Anatomy of a Marketing Plan

Updated: February 20, 2010

I always separate the plan in 4 very basic sections: "Surround", "What", "How", and "Dashboard"

I. The SURROUND section:

This section is all about sensing and completely understanding a 360 degree view of your business surroundings. It includes:

Market Trends: Identify the "macro-trends" that may have an impact in your space over the 2-5 year horizon. Also include market size projections viewed against key variables like customer size, geographic region and vertical industry where possible. Finally, include a thorough assessment of your top 3 competitors and a view of their market share positions and shifts over time.

Customer Analysis: Take whatever raw data you have around your customer's behavior and analyze it by looking at every conceivable angle. Some customers have point-of-sale data, service event history, sales data, web site analytics or some combination thereof. In most companies though, the data sits idle in a database (or worst, yet in spreadsheets on someone's PC). There is a wealth of knowledge you can extract by simply running a few queries and pivot tables on your customer data. Try it. You will be amazed to see elements of your customer's DNA pop up to the surface.

Segmentation: A combination of your past experience and some analytics will start to shed light on the segments of customers you serve. Those segments may be characterized by revenue level, vertical industry, firm size or many other variables. Define 3-4 "tribes" based on the common threads you see among your customers, and start to think of your customers in terms of the "tribe" they belong to. Once you understand each tribe's behavior, wants and needs you will be able to develop lazer focused value propositions, marketing messages and sales tools.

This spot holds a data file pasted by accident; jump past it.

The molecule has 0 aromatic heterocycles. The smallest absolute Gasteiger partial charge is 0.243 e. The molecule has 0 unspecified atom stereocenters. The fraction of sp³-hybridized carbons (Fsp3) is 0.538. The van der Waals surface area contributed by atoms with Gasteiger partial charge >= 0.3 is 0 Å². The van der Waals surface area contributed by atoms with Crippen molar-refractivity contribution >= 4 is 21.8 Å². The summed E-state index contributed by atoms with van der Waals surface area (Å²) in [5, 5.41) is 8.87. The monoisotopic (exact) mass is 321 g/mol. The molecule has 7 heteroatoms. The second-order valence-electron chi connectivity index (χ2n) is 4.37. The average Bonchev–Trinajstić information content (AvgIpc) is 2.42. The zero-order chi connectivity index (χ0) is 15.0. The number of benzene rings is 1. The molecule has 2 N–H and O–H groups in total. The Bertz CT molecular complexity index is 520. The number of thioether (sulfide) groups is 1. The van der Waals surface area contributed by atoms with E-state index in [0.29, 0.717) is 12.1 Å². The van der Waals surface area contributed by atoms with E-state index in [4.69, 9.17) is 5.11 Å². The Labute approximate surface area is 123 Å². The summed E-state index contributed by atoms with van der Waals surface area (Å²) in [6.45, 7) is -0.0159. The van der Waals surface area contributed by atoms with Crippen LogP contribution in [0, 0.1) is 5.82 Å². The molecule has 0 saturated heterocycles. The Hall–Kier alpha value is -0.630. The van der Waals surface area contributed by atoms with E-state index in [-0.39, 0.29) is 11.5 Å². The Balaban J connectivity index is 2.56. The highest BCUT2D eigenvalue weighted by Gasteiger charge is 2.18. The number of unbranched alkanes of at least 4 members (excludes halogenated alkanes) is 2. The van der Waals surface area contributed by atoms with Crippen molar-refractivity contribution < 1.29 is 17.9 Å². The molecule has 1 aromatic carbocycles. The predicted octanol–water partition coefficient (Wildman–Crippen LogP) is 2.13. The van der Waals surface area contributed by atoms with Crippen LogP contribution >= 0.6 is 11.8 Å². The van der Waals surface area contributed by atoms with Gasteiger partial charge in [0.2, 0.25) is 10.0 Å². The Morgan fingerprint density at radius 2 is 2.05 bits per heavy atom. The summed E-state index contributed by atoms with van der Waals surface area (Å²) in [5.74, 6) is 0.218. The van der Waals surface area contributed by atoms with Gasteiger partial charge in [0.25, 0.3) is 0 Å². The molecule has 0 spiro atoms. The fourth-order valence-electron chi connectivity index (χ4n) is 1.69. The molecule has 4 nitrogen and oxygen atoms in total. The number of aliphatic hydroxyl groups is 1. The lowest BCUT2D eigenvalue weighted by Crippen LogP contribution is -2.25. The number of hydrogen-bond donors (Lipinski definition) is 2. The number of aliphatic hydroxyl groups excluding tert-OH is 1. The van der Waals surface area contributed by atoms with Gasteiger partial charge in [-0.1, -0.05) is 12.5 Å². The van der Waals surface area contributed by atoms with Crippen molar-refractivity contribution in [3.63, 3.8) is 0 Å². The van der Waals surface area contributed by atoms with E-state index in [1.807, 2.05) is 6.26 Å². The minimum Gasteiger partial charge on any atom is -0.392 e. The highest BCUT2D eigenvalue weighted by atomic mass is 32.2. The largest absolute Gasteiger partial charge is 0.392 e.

II. The WHAT section:

This section is basically a crystal clear articulation of what you are trying to achieve with your marketing investment in the coming year. It needs to be crisp, to the point and void of "marketing speak". In other words, this is NOT language you'd see in advertising campaigns or on the website. It's the essence of what you are trying to achieve:

Vision/Mission: 1-2 sentence description of what the marketing organization is set out to achieve for the company over the long term.

Example: "To position the firm as a hip, innovative, and agile provider of business mobility solutions that cross both personal and professional boundaries, and help reach #1 market share position in three years".

The key here of course, is to ensure that the mission lines up perfectly with the overall business plan for the company.